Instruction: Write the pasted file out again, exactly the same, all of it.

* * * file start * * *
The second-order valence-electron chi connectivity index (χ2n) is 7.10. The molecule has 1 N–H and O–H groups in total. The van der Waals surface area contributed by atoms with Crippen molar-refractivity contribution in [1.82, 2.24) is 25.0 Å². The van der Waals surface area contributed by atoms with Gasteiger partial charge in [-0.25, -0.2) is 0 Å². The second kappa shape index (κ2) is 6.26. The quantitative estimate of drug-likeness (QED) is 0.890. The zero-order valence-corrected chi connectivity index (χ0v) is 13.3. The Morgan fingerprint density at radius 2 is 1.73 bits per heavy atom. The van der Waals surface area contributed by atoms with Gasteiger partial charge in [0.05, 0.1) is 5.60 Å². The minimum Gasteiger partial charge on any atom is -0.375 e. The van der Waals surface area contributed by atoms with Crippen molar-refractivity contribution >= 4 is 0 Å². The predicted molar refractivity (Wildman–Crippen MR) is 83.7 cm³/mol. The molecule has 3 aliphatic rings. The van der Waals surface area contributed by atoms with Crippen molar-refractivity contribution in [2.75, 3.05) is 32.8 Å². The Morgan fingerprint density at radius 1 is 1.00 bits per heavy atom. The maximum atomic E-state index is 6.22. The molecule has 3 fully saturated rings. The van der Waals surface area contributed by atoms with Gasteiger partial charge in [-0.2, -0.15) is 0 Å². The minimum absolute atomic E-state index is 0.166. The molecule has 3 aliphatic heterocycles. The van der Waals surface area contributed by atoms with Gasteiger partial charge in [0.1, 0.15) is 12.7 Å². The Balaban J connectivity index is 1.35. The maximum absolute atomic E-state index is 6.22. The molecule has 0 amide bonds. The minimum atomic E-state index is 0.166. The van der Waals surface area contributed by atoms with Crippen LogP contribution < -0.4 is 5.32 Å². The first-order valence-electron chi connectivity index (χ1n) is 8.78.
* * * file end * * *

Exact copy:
The second-order valence-electron chi connectivity index (χ2n) is 7.10. The molecule has 1 N–H and O–H groups in total. The van der Waals surface area contributed by atoms with Crippen molar-refractivity contribution in [1.82, 2.24) is 25.0 Å². The van der Waals surface area contributed by atoms with Gasteiger partial charge in [-0.25, -0.2) is 0 Å². The second kappa shape index (κ2) is 6.26. The quantitative estimate of drug-likeness (QED) is 0.890. The zero-order valence-corrected chi connectivity index (χ0v) is 13.3. The Morgan fingerprint density at radius 2 is 1.73 bits per heavy atom. The van der Waals surface area contributed by atoms with Gasteiger partial charge in [0.05, 0.1) is 5.60 Å². The minimum Gasteiger partial charge on any atom is -0.375 e. The van der Waals surface area contributed by atoms with Crippen molar-refractivity contribution >= 4 is 0 Å². The predicted molar refractivity (Wildman–Crippen MR) is 83.7 cm³/mol. The molecule has 3 aliphatic rings. The van der Waals surface area contributed by atoms with Crippen molar-refractivity contribution in [2.75, 3.05) is 32.8 Å². The Morgan fingerprint density at radius 1 is 1.00 bits per heavy atom. The maximum atomic E-state index is 6.22. The molecule has 3 fully saturated rings. The van der Waals surface area contributed by atoms with Gasteiger partial charge in [-0.2, -0.15) is 0 Å². The minimum absolute atomic E-state index is 0.166. The molecule has 3 aliphatic heterocycles. The van der Waals surface area contributed by atoms with Gasteiger partial charge in [0.1, 0.15) is 12.7 Å². The Balaban J connectivity index is 1.35. The maximum absolute atomic E-state index is 6.22. The molecule has 0 amide bonds. The minimum atomic E-state index is 0.166. The van der Waals surface area contributed by atoms with Crippen LogP contribution < -0.4 is 5.32 Å². The first-order valence-electron chi connectivity index (χ1n) is 8.78.